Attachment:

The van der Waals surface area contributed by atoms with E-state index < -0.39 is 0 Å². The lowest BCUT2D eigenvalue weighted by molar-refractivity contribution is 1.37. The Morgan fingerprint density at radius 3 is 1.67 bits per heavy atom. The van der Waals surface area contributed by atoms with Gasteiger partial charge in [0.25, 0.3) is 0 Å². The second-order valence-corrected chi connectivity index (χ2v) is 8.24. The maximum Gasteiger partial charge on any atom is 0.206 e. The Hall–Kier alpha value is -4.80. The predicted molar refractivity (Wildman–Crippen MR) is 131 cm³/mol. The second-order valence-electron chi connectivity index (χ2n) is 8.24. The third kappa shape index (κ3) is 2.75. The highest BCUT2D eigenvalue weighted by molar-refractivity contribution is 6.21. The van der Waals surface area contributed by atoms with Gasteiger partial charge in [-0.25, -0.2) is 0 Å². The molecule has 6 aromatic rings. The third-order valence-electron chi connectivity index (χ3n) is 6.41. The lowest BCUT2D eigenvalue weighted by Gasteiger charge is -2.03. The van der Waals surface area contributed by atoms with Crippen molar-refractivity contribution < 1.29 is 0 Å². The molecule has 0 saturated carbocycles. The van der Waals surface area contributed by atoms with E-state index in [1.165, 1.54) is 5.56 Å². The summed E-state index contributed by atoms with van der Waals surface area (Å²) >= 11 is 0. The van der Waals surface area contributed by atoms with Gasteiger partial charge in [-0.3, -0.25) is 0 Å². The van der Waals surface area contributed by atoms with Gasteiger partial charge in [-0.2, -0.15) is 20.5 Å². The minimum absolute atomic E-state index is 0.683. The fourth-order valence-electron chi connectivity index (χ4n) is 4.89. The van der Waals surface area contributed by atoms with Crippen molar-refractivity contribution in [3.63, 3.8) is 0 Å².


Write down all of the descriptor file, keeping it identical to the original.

The van der Waals surface area contributed by atoms with E-state index < -0.39 is 0 Å². The lowest BCUT2D eigenvalue weighted by molar-refractivity contribution is 1.37. The Morgan fingerprint density at radius 3 is 1.67 bits per heavy atom. The van der Waals surface area contributed by atoms with Gasteiger partial charge in [0.25, 0.3) is 0 Å². The second-order valence-corrected chi connectivity index (χ2v) is 8.24. The maximum Gasteiger partial charge on any atom is 0.206 e. The Hall–Kier alpha value is -4.80. The predicted molar refractivity (Wildman–Crippen MR) is 131 cm³/mol. The second-order valence-electron chi connectivity index (χ2n) is 8.24. The third kappa shape index (κ3) is 2.75. The highest BCUT2D eigenvalue weighted by molar-refractivity contribution is 6.21. The van der Waals surface area contributed by atoms with Gasteiger partial charge in [-0.25, -0.2) is 0 Å². The molecule has 6 aromatic rings. The third-order valence-electron chi connectivity index (χ3n) is 6.41. The lowest BCUT2D eigenvalue weighted by Gasteiger charge is -2.03. The van der Waals surface area contributed by atoms with Crippen molar-refractivity contribution < 1.29 is 0 Å². The molecule has 0 saturated carbocycles. The van der Waals surface area contributed by atoms with E-state index in [1.165, 1.54) is 5.56 Å². The summed E-state index contributed by atoms with van der Waals surface area (Å²) >= 11 is 0. The van der Waals surface area contributed by atoms with Gasteiger partial charge in [-0.3, -0.25) is 0 Å². The van der Waals surface area contributed by atoms with Gasteiger partial charge in [-0.2, -0.15) is 20.5 Å². The minimum absolute atomic E-state index is 0.683. The fourth-order valence-electron chi connectivity index (χ4n) is 4.89. The van der Waals surface area contributed by atoms with Crippen molar-refractivity contribution in [3.63, 3.8) is 0 Å².